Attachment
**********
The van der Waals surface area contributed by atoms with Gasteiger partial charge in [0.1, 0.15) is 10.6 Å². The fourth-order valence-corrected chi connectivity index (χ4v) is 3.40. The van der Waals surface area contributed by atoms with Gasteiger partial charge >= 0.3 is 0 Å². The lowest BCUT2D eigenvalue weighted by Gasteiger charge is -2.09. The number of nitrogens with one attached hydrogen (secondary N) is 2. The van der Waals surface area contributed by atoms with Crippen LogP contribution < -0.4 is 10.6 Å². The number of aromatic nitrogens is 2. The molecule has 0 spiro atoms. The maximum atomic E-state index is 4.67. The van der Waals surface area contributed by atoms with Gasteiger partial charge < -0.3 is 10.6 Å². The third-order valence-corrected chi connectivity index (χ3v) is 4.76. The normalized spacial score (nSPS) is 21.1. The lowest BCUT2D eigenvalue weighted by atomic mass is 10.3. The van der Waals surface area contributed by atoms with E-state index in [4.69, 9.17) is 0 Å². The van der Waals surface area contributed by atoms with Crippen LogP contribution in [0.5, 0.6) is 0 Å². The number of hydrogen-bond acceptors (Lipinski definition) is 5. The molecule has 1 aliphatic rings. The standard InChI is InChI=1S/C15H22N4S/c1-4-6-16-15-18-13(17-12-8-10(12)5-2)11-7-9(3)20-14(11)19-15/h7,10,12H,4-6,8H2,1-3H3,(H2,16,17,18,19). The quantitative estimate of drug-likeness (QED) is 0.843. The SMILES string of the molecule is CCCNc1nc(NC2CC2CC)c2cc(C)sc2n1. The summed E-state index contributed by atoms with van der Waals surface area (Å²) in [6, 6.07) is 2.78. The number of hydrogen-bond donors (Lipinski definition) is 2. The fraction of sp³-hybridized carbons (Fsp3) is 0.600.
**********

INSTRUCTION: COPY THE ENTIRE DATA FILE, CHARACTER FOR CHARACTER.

The van der Waals surface area contributed by atoms with Gasteiger partial charge in [0.1, 0.15) is 10.6 Å². The fourth-order valence-corrected chi connectivity index (χ4v) is 3.40. The van der Waals surface area contributed by atoms with Gasteiger partial charge >= 0.3 is 0 Å². The lowest BCUT2D eigenvalue weighted by Gasteiger charge is -2.09. The number of nitrogens with one attached hydrogen (secondary N) is 2. The van der Waals surface area contributed by atoms with Crippen LogP contribution < -0.4 is 10.6 Å². The number of aromatic nitrogens is 2. The molecule has 0 spiro atoms. The maximum atomic E-state index is 4.67. The van der Waals surface area contributed by atoms with Gasteiger partial charge < -0.3 is 10.6 Å². The third-order valence-corrected chi connectivity index (χ3v) is 4.76. The normalized spacial score (nSPS) is 21.1. The lowest BCUT2D eigenvalue weighted by atomic mass is 10.3. The van der Waals surface area contributed by atoms with E-state index in [4.69, 9.17) is 0 Å². The van der Waals surface area contributed by atoms with Crippen LogP contribution in [0.5, 0.6) is 0 Å². The number of hydrogen-bond acceptors (Lipinski definition) is 5. The molecule has 1 aliphatic rings. The standard InChI is InChI=1S/C15H22N4S/c1-4-6-16-15-18-13(17-12-8-10(12)5-2)11-7-9(3)20-14(11)19-15/h7,10,12H,4-6,8H2,1-3H3,(H2,16,17,18,19). The quantitative estimate of drug-likeness (QED) is 0.843. The SMILES string of the molecule is CCCNc1nc(NC2CC2CC)c2cc(C)sc2n1. The summed E-state index contributed by atoms with van der Waals surface area (Å²) in [6, 6.07) is 2.78. The number of hydrogen-bond donors (Lipinski definition) is 2. The fraction of sp³-hybridized carbons (Fsp3) is 0.600.